What? – Tandoori chicken a staple of Indian cuisine. I thought I’d had great tandoori a few times in my life already but in the words of Sinead/Prince nothing compares… to this tandoori chicken. The colour was a really deep red and the taste was sublime, slightly spicier than I’ve had before but not too much so I could still taste the variety of flavours rubbed into the meat. The thing that made it perfect though was the quality of the chicken, it was incredibly succulent. I’ve had quite a few dry tandoori chickens but Pak Putra’s version couldn’t be further from that. Also I’m a behind the scenes fan which is ANOTHER reason why I enjoy a mamak because you get to see your food being cooked and at Pak Putra it was a pleasure watching all the stages of the tandoori chicken process. People go to this restaurant for the tandoori chicken and I completely understand why, pure perfection. Everything else we ordered was great too no problems at all but the chicken was the best and if I go there again I’ll just order at least five plates that.
BEST BANANA LEAF
Location? – Nirwana Banana Leaf, Bangsar. I honestly didn’t realise that this is the banana leaf restaurant everyone raves about. It was raining, we were hungry and there was a table free at Nirwana (I now realise that’s incredibly rare too) we grabbed it and I’m very grateful we did.
What? – Banana leaf is a south-Indian cuisine which is (as you might have guessed) served on a banana leaf. You get given your banana leaf and then different waiting staff approach with curries, vegetables, sauces, rice and poppadoms for you to add to your leaf. Not only is it a fun and different way to eat for a westerner but you get to try a variety of food and eating with your hands is the way you’re supposed to do it which means you can be messy! I’ve also eaten banana leaf at Restoran Buga Raya Indah in Little India the food was nearly as good as Nirwana but not quite, the experience was more authentic though with no tourists and no English spoken.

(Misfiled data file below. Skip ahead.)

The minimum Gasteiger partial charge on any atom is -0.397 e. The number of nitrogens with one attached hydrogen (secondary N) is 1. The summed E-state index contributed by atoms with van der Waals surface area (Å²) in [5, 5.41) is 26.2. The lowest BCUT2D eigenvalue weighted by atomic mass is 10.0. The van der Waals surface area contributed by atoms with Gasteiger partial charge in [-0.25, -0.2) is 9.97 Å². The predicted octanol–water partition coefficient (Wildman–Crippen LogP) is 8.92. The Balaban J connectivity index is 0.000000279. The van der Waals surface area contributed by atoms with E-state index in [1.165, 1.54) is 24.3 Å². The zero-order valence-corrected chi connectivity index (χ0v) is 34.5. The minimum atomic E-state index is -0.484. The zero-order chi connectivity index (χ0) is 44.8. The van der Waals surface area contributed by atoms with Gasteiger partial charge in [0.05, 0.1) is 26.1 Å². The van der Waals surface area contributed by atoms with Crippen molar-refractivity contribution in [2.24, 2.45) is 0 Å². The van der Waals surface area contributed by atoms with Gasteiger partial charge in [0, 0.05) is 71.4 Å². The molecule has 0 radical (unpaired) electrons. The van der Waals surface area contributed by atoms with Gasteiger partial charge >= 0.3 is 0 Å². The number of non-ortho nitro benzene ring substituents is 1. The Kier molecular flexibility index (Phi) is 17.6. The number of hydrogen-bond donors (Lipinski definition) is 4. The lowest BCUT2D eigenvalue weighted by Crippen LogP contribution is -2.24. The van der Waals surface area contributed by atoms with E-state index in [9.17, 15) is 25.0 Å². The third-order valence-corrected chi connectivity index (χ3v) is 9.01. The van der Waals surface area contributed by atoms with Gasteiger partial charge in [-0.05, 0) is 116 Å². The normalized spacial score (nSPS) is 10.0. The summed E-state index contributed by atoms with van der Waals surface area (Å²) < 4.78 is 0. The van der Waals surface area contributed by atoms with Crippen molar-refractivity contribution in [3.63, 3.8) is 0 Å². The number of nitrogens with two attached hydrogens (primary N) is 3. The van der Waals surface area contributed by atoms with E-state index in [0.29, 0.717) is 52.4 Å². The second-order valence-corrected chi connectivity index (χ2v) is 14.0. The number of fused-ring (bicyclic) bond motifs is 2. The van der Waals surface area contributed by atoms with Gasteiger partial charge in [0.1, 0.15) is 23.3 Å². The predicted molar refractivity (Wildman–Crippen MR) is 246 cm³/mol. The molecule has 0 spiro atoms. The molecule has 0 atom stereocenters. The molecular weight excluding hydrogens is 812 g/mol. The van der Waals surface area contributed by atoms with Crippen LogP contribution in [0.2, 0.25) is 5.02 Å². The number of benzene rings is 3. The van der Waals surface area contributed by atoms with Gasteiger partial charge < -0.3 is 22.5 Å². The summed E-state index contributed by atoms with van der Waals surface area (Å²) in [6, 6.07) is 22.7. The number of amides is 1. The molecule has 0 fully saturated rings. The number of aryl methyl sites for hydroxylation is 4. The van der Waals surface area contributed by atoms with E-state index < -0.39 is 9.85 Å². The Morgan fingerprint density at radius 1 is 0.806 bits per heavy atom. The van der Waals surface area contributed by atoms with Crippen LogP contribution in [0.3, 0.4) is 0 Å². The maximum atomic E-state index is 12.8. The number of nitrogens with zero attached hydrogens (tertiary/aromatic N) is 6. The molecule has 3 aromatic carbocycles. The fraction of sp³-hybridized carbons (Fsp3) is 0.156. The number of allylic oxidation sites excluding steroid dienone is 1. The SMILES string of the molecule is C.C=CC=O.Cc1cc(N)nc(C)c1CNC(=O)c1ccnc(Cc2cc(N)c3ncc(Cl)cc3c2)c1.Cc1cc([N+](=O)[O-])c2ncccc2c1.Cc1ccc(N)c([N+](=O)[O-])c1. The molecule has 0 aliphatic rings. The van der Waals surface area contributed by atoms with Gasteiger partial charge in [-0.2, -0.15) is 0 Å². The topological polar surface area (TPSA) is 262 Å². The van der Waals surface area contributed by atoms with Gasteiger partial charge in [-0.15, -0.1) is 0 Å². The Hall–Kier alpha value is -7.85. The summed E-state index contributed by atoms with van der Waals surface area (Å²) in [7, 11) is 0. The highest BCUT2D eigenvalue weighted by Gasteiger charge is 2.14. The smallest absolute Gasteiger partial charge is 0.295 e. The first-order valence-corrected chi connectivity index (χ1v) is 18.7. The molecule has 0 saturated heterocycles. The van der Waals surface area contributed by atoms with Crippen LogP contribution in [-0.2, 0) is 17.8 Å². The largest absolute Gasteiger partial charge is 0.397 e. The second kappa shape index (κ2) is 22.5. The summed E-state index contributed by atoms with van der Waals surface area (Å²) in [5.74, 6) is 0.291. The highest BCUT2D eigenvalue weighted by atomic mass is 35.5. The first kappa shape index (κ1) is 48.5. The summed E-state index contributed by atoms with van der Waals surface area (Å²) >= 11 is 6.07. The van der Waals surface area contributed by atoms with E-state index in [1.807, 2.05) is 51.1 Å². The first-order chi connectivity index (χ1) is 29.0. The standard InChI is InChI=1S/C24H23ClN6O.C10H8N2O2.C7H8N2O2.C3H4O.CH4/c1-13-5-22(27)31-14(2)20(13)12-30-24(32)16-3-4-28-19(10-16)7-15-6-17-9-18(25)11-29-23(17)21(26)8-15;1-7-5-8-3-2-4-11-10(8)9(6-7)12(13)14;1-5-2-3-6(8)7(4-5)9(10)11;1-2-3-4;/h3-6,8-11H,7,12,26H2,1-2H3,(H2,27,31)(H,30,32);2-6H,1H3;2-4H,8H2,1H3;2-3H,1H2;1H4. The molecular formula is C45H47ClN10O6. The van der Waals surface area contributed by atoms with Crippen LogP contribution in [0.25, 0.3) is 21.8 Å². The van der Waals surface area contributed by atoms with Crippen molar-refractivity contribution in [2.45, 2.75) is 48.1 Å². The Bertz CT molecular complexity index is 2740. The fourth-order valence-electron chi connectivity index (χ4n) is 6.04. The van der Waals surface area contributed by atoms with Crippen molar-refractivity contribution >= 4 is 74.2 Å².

BEST INDIAN SNACKS
Location? – Indian Vadai stall in Brickfields (conveniently close to KL Sentral), outside Pasar Seni LRT station during Ramadan and/or Little India in Penang. I can’t choose one, apologies.
What? – Samosas, pakoras, curry puffs, everything and anything deep fried with Indian spices. The vadai stall in Brickfields is addictive. It’s absolutely full to the brim with Indian snacks. My first experience was during the Urban Adventures food tour and we got to go behind the scenes (bonus points) into the kitchen to see the friendly chefs make all the snacks. The samosas which my family and I stumbled upon in Georgetown, Penang win the best samosa competition closely followed by the Pasar Seni Ramadan stall; both straight from the wok, hot and crispy with a soft and flavoursome veg or chicken filling. During the current month of Ramadan the Pasar Seni stall may prove dangerous for my cholesterol levels as I tend to come into KL via this station a lot.